Suemy Gonzalez, left, with Trio Ellas. Photo by Reuters/Radu Sigheti

Ever since Suemy Gonzales ’13 and her bandmates in Trio Ellas were nominated for a Latin Grammy Award, her professional life has been a whirlwind.

“We could be at the Hollywood Bowl one night and playing a funeral the next morning,” says the violinist-vocalist, who was a USC junior when the band was nominated.

“A day being a pirate fiddler at Disneyland could be followed by a day stuck in a recording studio, followed by a red-eye to do a concert in Chicago.”

Trio Ellas garnered a 2012 Latin Grammy Award nomination for their first album, Con Ustedes…Trio Ellas. Since then, the group’s success has taken off—recording on Lady Gaga’s Born This Way on the track “America-no,” performing at the Hollywood Bowl and Ford Amphitheatre, accompanying DeathCab for Cutie frontman Benjamin Gibbard
on late night’s Conan, and playing for Hillary Clinton.

“I never thought that playing for tips at local restaurants would lead to performing for a variety of prestigious venues and artists,” Gonzalez says. “That was never the plan, but I’ll gladly take it!”

Gonzalez has been a musician virtually all her life, but it wasn’t until she was in the USC Popular Music Program that her range and creativity blossomed.

The first Latina to graduate from the program, Gonzalez is the daughter of a retired truck-driver father and almond-factory worker mother. The first-generation Mexican American from Sacramento grew up with Latin music—and not much exposure to pop.

“Nobody in my family is a musician, but my mom had always had a dream of playing violin,” she says.

So, starting when Gonzalez was 5, every Saturday morning meant violin lessons.
The next 13 years were filled with classical recitals and concerts and, later, traditional mariachi performances. At 16 she joined an all-female Los Angeles mariachi group, flying frequently to LA for gigs while juggling high school classes. At 24, she moved to LA permanently and began working twice a week as a pirate fiddler at Disneyland, a gig the self-described Disney fanatic still does twice a week.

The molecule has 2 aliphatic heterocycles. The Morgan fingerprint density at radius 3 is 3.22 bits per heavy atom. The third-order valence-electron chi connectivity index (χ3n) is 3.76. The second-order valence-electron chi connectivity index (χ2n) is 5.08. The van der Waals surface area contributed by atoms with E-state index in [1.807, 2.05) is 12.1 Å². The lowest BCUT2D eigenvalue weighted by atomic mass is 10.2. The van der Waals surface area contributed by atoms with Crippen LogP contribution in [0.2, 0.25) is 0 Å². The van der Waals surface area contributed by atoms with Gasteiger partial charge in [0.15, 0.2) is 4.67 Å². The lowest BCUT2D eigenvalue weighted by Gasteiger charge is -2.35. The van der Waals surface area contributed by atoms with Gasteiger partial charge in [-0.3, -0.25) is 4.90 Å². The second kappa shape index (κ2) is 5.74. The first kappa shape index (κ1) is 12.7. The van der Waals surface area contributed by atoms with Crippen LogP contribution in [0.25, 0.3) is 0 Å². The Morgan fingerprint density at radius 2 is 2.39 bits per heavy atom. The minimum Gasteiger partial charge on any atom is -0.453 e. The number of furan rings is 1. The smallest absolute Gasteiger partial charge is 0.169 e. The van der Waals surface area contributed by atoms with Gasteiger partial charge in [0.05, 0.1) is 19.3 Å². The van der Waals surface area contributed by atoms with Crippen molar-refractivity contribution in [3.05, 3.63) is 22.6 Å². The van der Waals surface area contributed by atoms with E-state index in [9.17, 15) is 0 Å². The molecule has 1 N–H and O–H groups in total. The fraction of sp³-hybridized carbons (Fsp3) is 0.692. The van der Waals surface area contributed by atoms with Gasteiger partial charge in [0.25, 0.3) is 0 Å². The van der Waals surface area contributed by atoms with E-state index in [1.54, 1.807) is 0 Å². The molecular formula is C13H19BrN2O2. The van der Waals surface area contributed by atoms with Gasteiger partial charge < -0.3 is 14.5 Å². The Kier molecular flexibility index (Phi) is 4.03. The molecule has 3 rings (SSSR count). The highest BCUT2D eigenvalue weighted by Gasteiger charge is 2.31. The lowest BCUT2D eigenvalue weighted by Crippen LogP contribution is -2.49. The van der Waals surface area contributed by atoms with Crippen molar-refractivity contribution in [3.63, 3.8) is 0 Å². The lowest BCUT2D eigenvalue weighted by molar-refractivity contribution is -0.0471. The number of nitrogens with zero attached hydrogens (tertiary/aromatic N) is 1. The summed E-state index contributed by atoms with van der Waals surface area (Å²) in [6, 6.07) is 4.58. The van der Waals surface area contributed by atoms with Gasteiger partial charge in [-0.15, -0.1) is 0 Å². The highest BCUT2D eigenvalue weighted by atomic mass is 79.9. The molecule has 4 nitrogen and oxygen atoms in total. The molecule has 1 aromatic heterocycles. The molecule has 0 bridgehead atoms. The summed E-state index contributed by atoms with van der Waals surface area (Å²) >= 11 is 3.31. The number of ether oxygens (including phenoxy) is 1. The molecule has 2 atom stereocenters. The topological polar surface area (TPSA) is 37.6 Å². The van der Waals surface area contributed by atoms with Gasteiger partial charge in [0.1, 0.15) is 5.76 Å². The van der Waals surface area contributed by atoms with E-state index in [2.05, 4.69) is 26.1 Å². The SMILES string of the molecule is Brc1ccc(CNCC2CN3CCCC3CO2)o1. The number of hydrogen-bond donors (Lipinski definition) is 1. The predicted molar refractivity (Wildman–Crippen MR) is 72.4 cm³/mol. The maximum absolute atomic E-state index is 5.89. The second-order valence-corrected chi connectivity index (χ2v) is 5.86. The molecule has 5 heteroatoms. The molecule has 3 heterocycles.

Around the same time, Gonzalez hooked up with Nelly Cortez (guitarrón and vocals), a fourth-generation mariachi musician, and versatile artist Stephanie Amaro (guitar and vocals) to form Trio Ellas. “We all knew each other from gigging with various mariachi groups,” Gonzalez says.

Starting out by playing traditional mariachi in skirts and jackets (now discarded for hipper outfits) at a Pasadena restaurant for tips, the Trio Ellas members soon branched out to weddings, baptisms and private parties. Their style started to evolve as requests came in for Beatles songs, classic rock and country tunes. They added Andrews Sisters-type harmonies.

But it wasn’t until Gonzalez transferred to USC in 2010 that the group’s repertoire really expanded.

“I came out of USC a transformed musician,” Gonzalez, 31, says. She learned not only from professors but also from her “extremely talented” fellow student musicians. She was exposed to new styles and genres of pop and was introduced to songwriting, arranging and producing.

“USC’s Popular Music Program really turned on the creativity switch for me. I have a constant urge to create music,” she says. It’s reflected in Trio Ellas’ second album, scheduled to come out this summer. Featuring covers and original songs, the album captures their unique brand of blended pop.

“We’re super excited about this one,” Gonzalez says. “We’re producing this ourselves. I feel there’s more of a game plan this time around.”